"Equal pay." There's a simple statement that's so loaded it could go off any time now. At best a promise that everyone will be paid fairly and evenly for a job well done. At worst it's almost an oxymoron.
Compensation is supposed to be based on job performance and not tempered by such things as sex, race, or age. And usually there is a base rate of pay established for a particular job, factored around an expected baseline measurement of work performance. Do well at that job and one expects that bonuses and raises will be forthcoming, commensurate with one's progress.
But what about the Slacker? That worker who may start out turning over the expected base level performance only to slowly degrade work quality over time? They've often discovered that not enough scrutiny is being paid to how they're doing on the job. Or that the occasional reprimand is worth not pulling their full weight.
The Slacker also counts on the majority of those around them not being Slackers. Instead, the others are often worker bees only too happy to pick up the slack left by the Slacker without much thought as to why some tasks don't get done.
One of the most aggravating things about the Slacker is that they rarely lose pay for a job not well done. They may not get raises. And they may miss out on bonuses. But they also don't really care. The Slacker excels at just getting by — and whether that's gauged by job performance or their take-home pay, it really doesn't make any difference to them. On the contrary, it invites them to then complain about how they're underpaid and passed over for promotion.
Less pay for less work? Seems only fair and yet is not often (never?) the case. One person who's taking the Slacker to task or, at least, is questioning the system, is Dr. Todd Dewett, a professor of management at Wright State University. I caught his recent blogicle, The Laws of Gravity Apparently Do not Apply to Compensation..., over on the Fistful of Talent blog. Here's how it starts...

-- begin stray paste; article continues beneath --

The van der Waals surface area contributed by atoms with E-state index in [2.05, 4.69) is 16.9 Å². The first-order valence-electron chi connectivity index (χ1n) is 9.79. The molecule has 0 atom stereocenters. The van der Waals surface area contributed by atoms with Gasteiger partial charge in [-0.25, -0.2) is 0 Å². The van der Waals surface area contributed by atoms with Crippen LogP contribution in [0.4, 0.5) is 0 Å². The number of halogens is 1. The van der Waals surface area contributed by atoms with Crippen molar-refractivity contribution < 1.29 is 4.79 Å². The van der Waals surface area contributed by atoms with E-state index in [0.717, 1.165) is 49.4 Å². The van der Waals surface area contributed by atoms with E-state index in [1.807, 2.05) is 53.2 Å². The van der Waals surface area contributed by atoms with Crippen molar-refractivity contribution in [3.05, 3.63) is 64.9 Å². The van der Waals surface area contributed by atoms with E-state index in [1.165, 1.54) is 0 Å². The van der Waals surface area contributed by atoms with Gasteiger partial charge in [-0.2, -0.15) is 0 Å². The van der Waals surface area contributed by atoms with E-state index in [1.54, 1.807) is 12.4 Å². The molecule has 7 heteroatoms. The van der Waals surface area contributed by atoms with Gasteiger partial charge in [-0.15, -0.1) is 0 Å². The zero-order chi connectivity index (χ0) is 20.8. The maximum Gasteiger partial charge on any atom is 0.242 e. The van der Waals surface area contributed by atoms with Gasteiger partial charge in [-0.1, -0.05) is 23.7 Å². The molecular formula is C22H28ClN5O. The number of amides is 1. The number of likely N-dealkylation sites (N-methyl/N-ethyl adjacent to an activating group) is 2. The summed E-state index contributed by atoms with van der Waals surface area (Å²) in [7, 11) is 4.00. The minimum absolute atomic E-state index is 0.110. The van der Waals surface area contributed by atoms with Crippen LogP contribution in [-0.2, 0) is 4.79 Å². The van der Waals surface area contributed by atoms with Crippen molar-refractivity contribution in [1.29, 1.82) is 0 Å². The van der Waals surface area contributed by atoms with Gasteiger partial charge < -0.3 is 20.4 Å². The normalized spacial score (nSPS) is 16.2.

"Pay for performance is a lie. The premise is that if an employee, or group of employees, achieves results above some predetermined level, extra compensation will be awarded. There are many flavors of pay for performance from individual and group bonuses, profit sharing, gain sharing, spot rewards, etc. It is not a flawed idea per se, simply incomplete.
When does performance justify pay decreases? I agree that many organizations value performance. However, they do not truly walk the talk. Without exception, the implementation of pay for performance involves paying out for exceptional performance but never includes provisions for decreasing pay when performance falls beneath a particular level. Why not?"
For the rest of the piece, click on the link. Dr. Todd doesn't offer a solution (because there is no easy one), but he tosses the ball up in the air and invites you and the rest of the folks you work with who are putting in an honest day's work to knock it around yourself to see if some answers fall out.
— Marc Hershon
Got any Slacker stories you'd care to share? Comment away. And if we get enough feedback we may have to create a space for the Slacker among the Least Wanted!